Imagine you have never gone swimming in your life. You decide to take swimming lessons. Your first lesson, you spend the first half of the class sitting in a classroom while the instructor shows you a series of static images demonstrating the breaststroke, backstroke, and butterfly. You are then taken out to the deep end of the pool and told to jump in and demonstrate all three strokes.
That is what this particular lesson feels like. Almost all of the lesson is “Here is some code; look at it.” At the end, you are asked to build an app that presents a view controller three different ways. What should have been a series of small steps leading up to a completed major project ended up being one giant leap. There is no reason the lesson could not have been structured such that you build the final project in three steps corresponding to the three different ways to present a view controller: learn then build, learn then build, and learn then build.
I am also starting to have major quibbles with the quizzes. I know from past experience that Udacity courses can have problems grading quizzes with open-ended responses. There are ways around this, but this particular course appears to have thrown up its hands and decided that whatever you want to write is a perfectly respectable correct answer. And much of the time, that is because the quizzes are not doing what quizzes should be designed to do: assess learning. Reflection is all fine and dandy, but some of the time (actually, most of the time) you need an accurate and impartial assessment of how you are doing, along with steps for remediation when how you are doing is not very well!
On the positive side, kudos for continuing to display common problems that arise when writing iOS apps, how to diagnose them, and how to fix them.
There are many good things about this first lesson, “Outlets and Actions”, in the “UIKit Fundamentals” course. Among them:
- (Almost) Comprehensive use of Interface Builder for connecting outlets and actions
- Debugging Storyboard connection issues
I say “almost comprehensive” because they left out the easiest and most intuitive way to connect objects to outlets and actions. That way is by control-dragging from the object in the storyboard to the outlet or action in the Assistant editor. The other methods of connecting that they show in the videos are really only useful if you are restricted to a single standard-width display instead of a widescreen display or multiple displays.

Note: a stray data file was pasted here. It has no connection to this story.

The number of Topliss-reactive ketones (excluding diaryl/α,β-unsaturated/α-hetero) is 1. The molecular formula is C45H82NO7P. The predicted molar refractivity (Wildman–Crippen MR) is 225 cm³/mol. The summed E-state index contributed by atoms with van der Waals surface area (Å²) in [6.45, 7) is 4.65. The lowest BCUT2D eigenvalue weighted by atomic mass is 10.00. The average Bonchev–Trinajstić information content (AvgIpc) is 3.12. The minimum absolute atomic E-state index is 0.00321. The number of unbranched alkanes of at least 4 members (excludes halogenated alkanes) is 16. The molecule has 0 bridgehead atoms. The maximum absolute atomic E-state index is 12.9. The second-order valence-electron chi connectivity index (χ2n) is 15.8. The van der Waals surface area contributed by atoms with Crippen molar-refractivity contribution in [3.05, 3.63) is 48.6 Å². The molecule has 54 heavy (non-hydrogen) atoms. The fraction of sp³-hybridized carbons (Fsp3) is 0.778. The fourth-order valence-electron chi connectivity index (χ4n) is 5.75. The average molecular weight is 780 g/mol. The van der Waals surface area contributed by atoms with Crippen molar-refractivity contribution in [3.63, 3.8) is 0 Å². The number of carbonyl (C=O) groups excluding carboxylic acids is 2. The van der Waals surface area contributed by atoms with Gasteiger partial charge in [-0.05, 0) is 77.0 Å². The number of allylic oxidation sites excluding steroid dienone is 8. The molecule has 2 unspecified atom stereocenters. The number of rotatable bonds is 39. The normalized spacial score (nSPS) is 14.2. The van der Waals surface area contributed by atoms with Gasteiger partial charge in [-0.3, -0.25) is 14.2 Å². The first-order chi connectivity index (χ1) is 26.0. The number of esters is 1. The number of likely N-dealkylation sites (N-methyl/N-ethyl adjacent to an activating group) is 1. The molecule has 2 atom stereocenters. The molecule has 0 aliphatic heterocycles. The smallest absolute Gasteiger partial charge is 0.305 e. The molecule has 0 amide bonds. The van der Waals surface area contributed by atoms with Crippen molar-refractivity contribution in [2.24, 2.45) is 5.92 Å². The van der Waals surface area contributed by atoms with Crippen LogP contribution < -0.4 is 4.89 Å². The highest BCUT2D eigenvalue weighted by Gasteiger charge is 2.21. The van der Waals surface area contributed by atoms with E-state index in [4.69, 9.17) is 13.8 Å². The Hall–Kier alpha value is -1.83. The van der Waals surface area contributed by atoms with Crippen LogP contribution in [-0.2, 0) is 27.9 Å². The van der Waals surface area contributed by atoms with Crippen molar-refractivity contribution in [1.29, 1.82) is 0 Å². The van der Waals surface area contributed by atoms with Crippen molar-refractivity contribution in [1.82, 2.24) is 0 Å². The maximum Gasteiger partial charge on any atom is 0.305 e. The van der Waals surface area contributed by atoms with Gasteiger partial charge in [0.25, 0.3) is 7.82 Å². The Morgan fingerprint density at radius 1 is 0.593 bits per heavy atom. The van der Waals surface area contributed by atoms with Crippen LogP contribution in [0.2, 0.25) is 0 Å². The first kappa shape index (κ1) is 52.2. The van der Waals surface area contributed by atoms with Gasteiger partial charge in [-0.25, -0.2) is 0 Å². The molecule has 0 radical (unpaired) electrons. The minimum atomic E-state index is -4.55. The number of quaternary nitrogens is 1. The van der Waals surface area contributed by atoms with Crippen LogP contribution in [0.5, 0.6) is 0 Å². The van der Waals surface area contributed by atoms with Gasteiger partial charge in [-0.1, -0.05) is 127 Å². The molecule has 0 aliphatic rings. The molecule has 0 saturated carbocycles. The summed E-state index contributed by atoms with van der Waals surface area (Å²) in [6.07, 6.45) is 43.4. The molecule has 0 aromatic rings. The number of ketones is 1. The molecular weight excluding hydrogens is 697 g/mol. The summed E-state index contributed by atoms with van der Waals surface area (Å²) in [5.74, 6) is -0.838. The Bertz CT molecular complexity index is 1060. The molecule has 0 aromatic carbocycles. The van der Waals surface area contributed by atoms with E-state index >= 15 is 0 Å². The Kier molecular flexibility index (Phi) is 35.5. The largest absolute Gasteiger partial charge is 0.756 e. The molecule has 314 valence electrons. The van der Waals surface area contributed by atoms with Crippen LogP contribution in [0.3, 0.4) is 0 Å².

Unfortunately, there are also some issues with the lesson. The biggest one is that the second debugging issue recap refers to a problem that just is not there in the actual sample project. Fortunately, the quiz does reflect the proper answer.
Another big issue is due to the changes in Swift between when the video was made and now (Swift 3.1). The button property “.on” was renamed to “.isOn” between versions. Unfortunately, “.isOn” is listed as a potential answer for a quiz question. Although “.isOn” is (now) the correct answer, you won’t get the quiz correct unless you select “.on”.
Quibbles include the frequent use of “self” where “self” is not needed. I would also prefer that the changeColorComponent() function be called in viewDidLoad() so that the colorView properly reflects the state of the buttons at startup.
I can’t help but think that we are rushing through so very many parts of this code that would benefit from a slower pace, and I already know what is going on here! I really dislike it whenever I am just handed some code in an educational course. People don’t learn well when they are given a big chunk of code and told what is going on in the code. It is much better to explain it in small chunks as you go along and have them actually build it.
Kudos though for showing some of the many things that can go wrong in Interface Builder and what to do about it.
Just a note that you may have a very difficult time getting your PlaySoundsViewController layout to look just like theirs, because they reworked it with two vertical stacks nested into another vertical stack after the video. Getting things into the right place is pretty simple in Interface Builder if you do it correctly the first time and work your way from the outside in to the details, but often quite difficult or nearly impossible if you start on the inside details and try to add outside containers after the fact. Many times, IB will just completely remove all constraints when you move something inside something else.
On to “UIKit Fundamentals” and MemeMe!